Which States Decriminalized Weed? California, Vermont, and More
It seems a lot of people in Colorado are unclear on exactly what the state’s new marijuana laws allow and prohibit. Since retailers started selling recreational weed on January 1, Denver police have arrested around one person per day for lighting up in public, as that’s still against the law.
Even in the state with the most permissive marijuana laws in the country, it’s possible that weed will get you busted. But the reverse is true: There are plenty of states that haven’t legalized marijuana, but have nevertheless enacted laws that institute relatively lenient consequences for offenders. That’s called decriminalization, and 15 states in the U.S. have decriminalized marijuana. Wonder if your home state is one of them? Read on!
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First time offenders caught with an ounce or less of marijuana in Nevada are slapped with a misdemeanor, a maximum fine of $600, and a coupon for a free continental breakfast at The Luxor. Just kidding about that last part.
Oddly enough, one of the most conservative states in the country also has one of the most liberal marijuana laws. In Alaska, you can have up to four ounces of weed in your personal residence without any punishment at all. It’s not even a crime! Take it outside your home, though, and you face a maximum fine of $2,000 and 90 days incarceration.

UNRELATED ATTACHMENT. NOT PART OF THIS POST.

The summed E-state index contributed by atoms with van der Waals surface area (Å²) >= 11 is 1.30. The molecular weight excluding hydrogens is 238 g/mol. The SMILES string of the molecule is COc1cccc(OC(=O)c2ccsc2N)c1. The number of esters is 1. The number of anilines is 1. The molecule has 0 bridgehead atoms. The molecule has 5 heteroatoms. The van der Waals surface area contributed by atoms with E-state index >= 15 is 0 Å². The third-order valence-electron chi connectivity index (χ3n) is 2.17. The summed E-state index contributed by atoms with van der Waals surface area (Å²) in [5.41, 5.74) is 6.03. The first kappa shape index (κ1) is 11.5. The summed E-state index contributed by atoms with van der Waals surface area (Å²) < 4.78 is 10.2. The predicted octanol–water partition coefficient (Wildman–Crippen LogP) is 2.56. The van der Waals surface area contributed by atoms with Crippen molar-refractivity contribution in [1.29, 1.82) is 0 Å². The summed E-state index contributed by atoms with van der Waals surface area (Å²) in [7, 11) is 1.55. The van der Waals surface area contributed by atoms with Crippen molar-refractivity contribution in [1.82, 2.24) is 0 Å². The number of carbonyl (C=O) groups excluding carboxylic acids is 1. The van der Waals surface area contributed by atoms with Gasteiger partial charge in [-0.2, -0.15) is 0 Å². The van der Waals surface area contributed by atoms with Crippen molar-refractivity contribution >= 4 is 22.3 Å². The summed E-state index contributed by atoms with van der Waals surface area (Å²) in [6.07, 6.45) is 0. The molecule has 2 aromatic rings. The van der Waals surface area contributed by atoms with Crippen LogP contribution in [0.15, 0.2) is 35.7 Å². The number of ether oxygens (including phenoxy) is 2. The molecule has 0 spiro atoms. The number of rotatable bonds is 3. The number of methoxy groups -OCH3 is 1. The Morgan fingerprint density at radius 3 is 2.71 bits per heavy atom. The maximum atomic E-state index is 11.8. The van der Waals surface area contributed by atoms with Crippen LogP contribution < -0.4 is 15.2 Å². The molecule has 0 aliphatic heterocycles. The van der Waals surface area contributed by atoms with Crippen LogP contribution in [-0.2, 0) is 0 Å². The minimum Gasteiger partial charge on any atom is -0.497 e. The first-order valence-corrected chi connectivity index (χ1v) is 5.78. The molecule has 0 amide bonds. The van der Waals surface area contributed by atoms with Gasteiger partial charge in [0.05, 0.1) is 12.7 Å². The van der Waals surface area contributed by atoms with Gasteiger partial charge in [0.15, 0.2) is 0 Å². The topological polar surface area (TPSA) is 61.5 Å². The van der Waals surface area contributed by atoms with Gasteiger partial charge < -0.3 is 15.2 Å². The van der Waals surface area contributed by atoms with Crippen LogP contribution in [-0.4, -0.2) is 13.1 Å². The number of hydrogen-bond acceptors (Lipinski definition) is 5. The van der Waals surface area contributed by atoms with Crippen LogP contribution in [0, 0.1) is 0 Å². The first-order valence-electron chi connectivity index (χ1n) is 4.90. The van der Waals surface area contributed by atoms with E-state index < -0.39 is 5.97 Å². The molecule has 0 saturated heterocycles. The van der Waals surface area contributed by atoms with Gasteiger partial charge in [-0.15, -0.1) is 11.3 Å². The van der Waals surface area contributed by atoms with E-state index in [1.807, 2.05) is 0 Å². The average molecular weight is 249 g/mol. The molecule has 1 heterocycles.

It shouldn’t surprise anyone that in California, possession of 28.5 grams of weed or less by someone without a medical marijuana prescription is an infraction. You’ll get a $100 ticket and a lecture from the arresting officer on how he has better things to do with his time than deal with hooligans like you.
In Ohio, it’s a misdemeanor to have less than 100 grams of marijuana. That’s an absolutely absurd amount of weed for an individual to possess, which makes the $100 fine seem all the more lenient.
In Mitt Romney country, marijuana possession is a civil offense. The maximum fine for having an ounce or less is $100, so it’s basically a tax on not hiding your weed as carefully as you should have.
Getting caught with 25 grams or less of marijuana in New York costs $100 at most. That’s less than the fine for scamming your way into the subway without paying.
Getting caught with 42.5 grams of weed or less is a misdemeanor in Minnesota, with a maximum fine of $200.
Another socially conservative state with a relaxed attitude toward marijuana. Possession of up to 30 grams of weed will get you a $250 ticket in Mississippi, and no jail time.
Despite its reputation as a conservative state, Nebraska has relatively lax marijuana laws. Having less than an ounce of weed is an infraction, punishable by a maximum fine of $300.
North Carolina tends to be pretty conservative, but having half an ounce of pot or less in the state is a mere $200 fine. If only its abortion laws were more reasonable.
In Connecticut, you can have up to half an ounce of pot and receive nothing more than a $150 ticket.
You can have up to an ounce of weed in Rhode Island and pay no more than $150. As an added bonus, it won’t even go on your criminal record.
In Maine, you can have less than 2.5 ounces of weed and still be in civil violation territory. That probably doesn’t make the $600 maximum fine any easier to swallow, though.
Vermont is one of the most liberal states in America, so it’s no surprise that getting caught with an ounce or less of weed is just a civil violation with a maximum fine of $200.
You can be caught with up to an ounce of weed in Oregon and still be in misdemeanor territory. The $650 fine is kind of steep, though.